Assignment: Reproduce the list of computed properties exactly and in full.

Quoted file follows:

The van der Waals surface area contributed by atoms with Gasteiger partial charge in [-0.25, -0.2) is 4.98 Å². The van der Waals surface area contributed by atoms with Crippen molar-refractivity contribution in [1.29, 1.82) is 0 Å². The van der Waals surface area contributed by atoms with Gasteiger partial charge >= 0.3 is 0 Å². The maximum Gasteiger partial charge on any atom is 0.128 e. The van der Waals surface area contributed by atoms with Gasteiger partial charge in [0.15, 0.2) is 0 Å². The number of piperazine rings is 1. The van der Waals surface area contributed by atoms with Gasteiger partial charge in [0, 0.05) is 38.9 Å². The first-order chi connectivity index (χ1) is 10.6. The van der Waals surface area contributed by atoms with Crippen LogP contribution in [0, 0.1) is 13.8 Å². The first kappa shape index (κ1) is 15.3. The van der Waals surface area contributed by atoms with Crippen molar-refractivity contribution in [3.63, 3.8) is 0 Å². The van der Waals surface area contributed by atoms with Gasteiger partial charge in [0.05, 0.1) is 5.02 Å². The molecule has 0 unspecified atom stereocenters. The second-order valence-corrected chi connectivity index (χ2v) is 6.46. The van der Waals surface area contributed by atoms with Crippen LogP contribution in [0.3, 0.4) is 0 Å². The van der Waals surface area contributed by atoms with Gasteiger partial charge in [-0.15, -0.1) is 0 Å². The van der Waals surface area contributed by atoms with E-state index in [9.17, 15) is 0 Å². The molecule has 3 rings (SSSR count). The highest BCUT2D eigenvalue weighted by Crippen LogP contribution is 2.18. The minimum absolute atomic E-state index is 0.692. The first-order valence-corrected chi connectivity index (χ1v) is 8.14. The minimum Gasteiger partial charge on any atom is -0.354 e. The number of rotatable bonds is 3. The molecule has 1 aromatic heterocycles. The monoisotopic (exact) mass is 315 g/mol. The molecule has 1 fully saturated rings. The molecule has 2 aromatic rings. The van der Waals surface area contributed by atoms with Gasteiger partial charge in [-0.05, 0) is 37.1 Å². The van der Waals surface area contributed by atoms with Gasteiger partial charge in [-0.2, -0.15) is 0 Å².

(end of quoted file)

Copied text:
The van der Waals surface area contributed by atoms with Gasteiger partial charge in [-0.25, -0.2) is 4.98 Å². The van der Waals surface area contributed by atoms with Crippen molar-refractivity contribution in [1.29, 1.82) is 0 Å². The van der Waals surface area contributed by atoms with Gasteiger partial charge >= 0.3 is 0 Å². The maximum Gasteiger partial charge on any atom is 0.128 e. The van der Waals surface area contributed by atoms with Gasteiger partial charge in [0.15, 0.2) is 0 Å². The number of piperazine rings is 1. The van der Waals surface area contributed by atoms with Gasteiger partial charge in [0, 0.05) is 38.9 Å². The first-order chi connectivity index (χ1) is 10.6. The van der Waals surface area contributed by atoms with Crippen LogP contribution in [0, 0.1) is 13.8 Å². The first kappa shape index (κ1) is 15.3. The van der Waals surface area contributed by atoms with Crippen molar-refractivity contribution in [3.63, 3.8) is 0 Å². The van der Waals surface area contributed by atoms with Gasteiger partial charge in [0.05, 0.1) is 5.02 Å². The molecule has 0 unspecified atom stereocenters. The second-order valence-corrected chi connectivity index (χ2v) is 6.46. The van der Waals surface area contributed by atoms with Crippen LogP contribution in [0.3, 0.4) is 0 Å². The van der Waals surface area contributed by atoms with Gasteiger partial charge in [-0.15, -0.1) is 0 Å². The van der Waals surface area contributed by atoms with E-state index in [9.17, 15) is 0 Å². The molecule has 3 rings (SSSR count). The highest BCUT2D eigenvalue weighted by Crippen LogP contribution is 2.18. The minimum absolute atomic E-state index is 0.692. The first-order valence-corrected chi connectivity index (χ1v) is 8.14. The minimum Gasteiger partial charge on any atom is -0.354 e. The number of rotatable bonds is 3. The molecule has 1 aromatic heterocycles. The monoisotopic (exact) mass is 315 g/mol. The molecule has 1 fully saturated rings. The molecule has 2 aromatic rings. The van der Waals surface area contributed by atoms with Gasteiger partial charge in [-0.05, 0) is 37.1 Å². The van der Waals surface area contributed by atoms with Gasteiger partial charge in [-0.2, -0.15) is 0 Å².